Do you ever wonder what makes the FSI and TSI motors different? Depending on your model and year of your Volkswagen or Audi, you will have one of these two types of motors.


There are some major differences such as the cam follower, the high-pressure fuel pump (HPFP) and the timing chain vs. timing belt. As well as some minor differences such as the location of the intake, dipstick, oil filler cap and the oil filter housing.

Changes in the Motor Over the Years

The Audi and VW’s that had the 2.0T FSI motor started during 2006 and ended during 2008.

MK5 FSI copy


Engine Code: BPY

Models: 2006-2008.5 VW MK5 GTI

2006-2008.5 VW B6 Passat

2006-2008.5 VW MK5 Jetta



During 2008, the 2.0 TSI motor was introduced to the MK5 GTI and carried over into the MK6 GTI until 2014.



Engine Codes: CCTA & CBFA

For CCTA                                                                For CBFAMK6 TSI copy

Models: 2008.5-09 VW MK5 GTI                  2008.5-09 VW MK5 GTI

2008.5-2010 VW MK5 Jetta                         2008.5-2010 VW MK5 Jetta

2008.5-2010 VW B6 Passat                         2010 VW B6 Passat

2009-2015 VW CC                                          2010-2015 VW CC

2010-2014 VW MK6 GTI                           2010-2014 VW MK6 GTI

2012-2013.5 VW MK6 Jetta                         2012-2013.5 VW MK6 Jetta


*What is the difference between the CCTA and CFBA?

    The CBFA motor has a Secondary Air Intake (SIA) to allow the car to pass emission inspections because certain states such as California have stricter emissions standards.


During 2013, the Gen 3 2.0 TSI motor was introduced to the MK6 GLI and the Beetle.


Engine Codes: CPLA & CPPAGen 3 TSI copy

For CPLA                                                                For CPPA

Models: 2013.5+ VW MK6 Jetta                      2013.5+ VW MK6 Jetta


*What is the difference between the CPLA and CPPA?

    The CPPA and CPLA engine codes have a number of revisions that rectify previous issues and increase power, improve fuel economy, and reduce emissions.





1. Oil Filler Cap                                                   1. Relocation of oil filler cap                          1. Relocation of oil filler cap

2. Dipstick                                                           2. Relocation of dipstick                                 2. Relocation of dipstick

3. Air box                                                             3. Redesign of air box                                     3. Redesign of air box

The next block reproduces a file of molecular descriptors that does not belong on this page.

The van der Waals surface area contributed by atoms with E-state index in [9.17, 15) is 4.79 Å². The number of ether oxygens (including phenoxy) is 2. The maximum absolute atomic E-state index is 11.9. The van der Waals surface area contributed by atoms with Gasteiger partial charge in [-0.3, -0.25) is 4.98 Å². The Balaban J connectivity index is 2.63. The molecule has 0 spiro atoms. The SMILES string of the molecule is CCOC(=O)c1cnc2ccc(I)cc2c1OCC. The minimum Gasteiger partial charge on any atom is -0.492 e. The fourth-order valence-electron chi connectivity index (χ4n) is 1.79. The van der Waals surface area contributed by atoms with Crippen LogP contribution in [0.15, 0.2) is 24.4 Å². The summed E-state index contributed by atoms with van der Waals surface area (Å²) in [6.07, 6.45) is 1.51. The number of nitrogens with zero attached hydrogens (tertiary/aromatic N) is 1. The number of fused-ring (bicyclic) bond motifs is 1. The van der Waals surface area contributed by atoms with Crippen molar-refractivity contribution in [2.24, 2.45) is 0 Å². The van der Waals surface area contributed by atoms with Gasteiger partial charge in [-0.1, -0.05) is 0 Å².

4. Secondary air injection



In 2015 the MK7 GTI came out, still carrying the 2.0 TSI motor.



Engine Codes: CNTA & CXCA

For CNTA                                                                For CXCA

Model: 2015+ VW MK7 GTI                               2015+ VW MK7 GTI




In the 2015 MK7 Golfs, they come with a 1.8 TSI motor


Engine Codes: CXBB & CNSA

For CXBB                                                                For CNSA

Model: 2015+ VW MK7 Golf                               2015+ VW MK7 Golf


*However the MK7 Golf does come in a diesel version which has an engine code of CYFB.



The Cam Follower

As many know, the cam follower is located in the HPFP. With the FSI motor, the cam follower is flat.


Compared to the cam follower in the TSI motor, which is a roller.


A common problem with the flat cam follower is that they get worn down and if not routinely check and replaced, it can cause severe damage to the HPFP. For every four combustion cycles, two large volume pressurizations occur. However with the roller cam follower, only four small pressurizations occur for every four combustion cycles. This is because there is less friction occurring causing less wear and tear on the follower.


It is recommended that every 10,000 miles you take out the cam follower on your FSI motor and check the wear.



The High-Pressure Fuel Pump

The HPFP on the FSI motor is located on top of the engine on the driver side. It is actuated by a special lobe on the intake camshaft.


The location of the HPFP on the TSI motor is similar to one on the FSI motor. It is on the driver side on top. However this HPFP is actuated by a special 4-sided camshaft lobe that is located on the exhaust camshaft.


These improvements on the cam follower located inside the HPFP allow for less wear and tear and a longer lifespan for your HPFP.


Timing Belt and Chain

The timing of a motor is the relationship between the rotation of the crankshaft and camshaft(s). It controls the movement of the valves and pistons inside the cylinders. One’s motor needs the intake and exhaust valves to open at a very precise time in relation to the pistons. If the timing is off, the engine just won’t work or run properly.


The FSI motor comes with a timing belt. This belt snakes through a series of pulleys and has mechanical or self-contained hydraulic timing tensioners to keep the proper tension on the belt throughout the entire rpm range. The longevity of a timing belt is going to less compared to a timing chain.

Timing Belt










When doing maintenance and replacing the timing belt, be sure to replace the tensioners and pulleys at the same time.


When the TSI motor was made they saw the flaws in the timing belt design, this is why they went with a timing chain. Much like timing belts, timing chains have tensioners that keep the timing chain from flopping around. The difference is that the timing chains tensioners are controlled with the engines oil pressure. As you can imagine, maintaining the oil pressure level is important, as if it drops too low, the pressure of the chain will lower causing the motors timing to become extremely erratic.

Timing Chain

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1 Response


    will any other long block work with 2.0t cpp motor?

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